Labour Unions

As a PhD student at KTH, you can join a trade union, regardless if you are employed or financed through a scholarship. In the latter case, you may have special membership that may give different benefits – check their website. Remember that any student can also get support from the PhD advisor!

What are unions?

A trade union is a type of association that works to improve working conditions. These can cover issues like salary, employment terms, safety of the work environment, and opportunities for in-service training in Sweden. 70% of the Swedish workforce is a member of a union and the unions who cater to PhD students are not politically affiliated. The unions are usually distinguished by the industry (or “trade”) they represent (for example, there is a union for engineers, one for doctors, one for lawyers, etc.)

As a PhD student at KTH, you can register in one of the following:

They all offer discounted membership fees for PhD students. They all target different publics and hence might have different interests or work. SULF, for example, targets academics, while Sveriges ingenjörer leans more towards the broader “Engineers” personnel, both in industry and in academia.

Why is important to join a union?

A union can serve as a third-party advocate for you as an employee at KTH. KTH has its own internal regulations, on top of that there may be different practices within different departments. However, KTH as an employer must comply with Swedish labor laws and regulations. Trade unions are well-versed in your rights as an employee, the collective agreements in place, and KTH’s obligations, while your academic advisor or your peers may not be.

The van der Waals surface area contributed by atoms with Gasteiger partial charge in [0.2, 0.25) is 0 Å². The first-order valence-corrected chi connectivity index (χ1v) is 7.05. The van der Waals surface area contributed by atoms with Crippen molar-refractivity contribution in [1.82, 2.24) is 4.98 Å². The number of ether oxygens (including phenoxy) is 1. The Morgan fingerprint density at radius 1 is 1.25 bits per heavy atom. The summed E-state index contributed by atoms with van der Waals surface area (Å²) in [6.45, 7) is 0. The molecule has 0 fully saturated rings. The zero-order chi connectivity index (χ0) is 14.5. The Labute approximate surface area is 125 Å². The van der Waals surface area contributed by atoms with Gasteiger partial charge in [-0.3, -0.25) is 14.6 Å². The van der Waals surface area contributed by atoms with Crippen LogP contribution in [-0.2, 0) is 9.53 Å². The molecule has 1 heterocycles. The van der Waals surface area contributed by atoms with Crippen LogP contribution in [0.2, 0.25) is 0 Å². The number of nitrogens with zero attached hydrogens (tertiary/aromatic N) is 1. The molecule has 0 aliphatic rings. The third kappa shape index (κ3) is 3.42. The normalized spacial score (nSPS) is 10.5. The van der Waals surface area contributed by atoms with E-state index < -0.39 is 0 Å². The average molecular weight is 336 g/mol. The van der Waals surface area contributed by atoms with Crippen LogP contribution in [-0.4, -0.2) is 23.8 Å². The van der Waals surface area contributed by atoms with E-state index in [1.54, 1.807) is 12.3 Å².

THS and the PhD chapter are student unions which advocate and can influence KTH decisions when it comes to education quality and study environment, however they have limited power with problems of employment. For example, it is the trade unions who negotiate the PhD salary with KTH, not THS.

Joining a union is like insurance, become a member before you get any type of problem at your workplace. You have to be a member for at least three months before you can seek their help. However, you can still receive their guidance on issues as a new member.

What kind of benefits can you get from it?

With regard to employment, you can get advice and information on

  • Salary (if you are not being moved up in the salary ladder)
  • Discrimination
  • Job security
  • Working hours
  • Powers of authority
  • Health and Safety
  • Insurance
  • Pensions

Apart from legal advice and support the unions offer the opportunity to sign up for a-kassa (unemployment insurance), access to beneficial insurance, income insurance that tops up the a-kassa in case you become unemployed, mortgage discounts, seminars, courses, and access to salary statistics.

The trade union can also assist you with representation in individual cases. In cases where you feel your rights are being violated, or if conflicts occur at the workplace, the trade union can help you clear conflicts and back you up in case the conflict turns into a legal matter.

As a member of a union, you have the opportunity to participate in union work and to contribute to improving working conditions, for yourself and others. More information on unions can be found the PhD Handbook.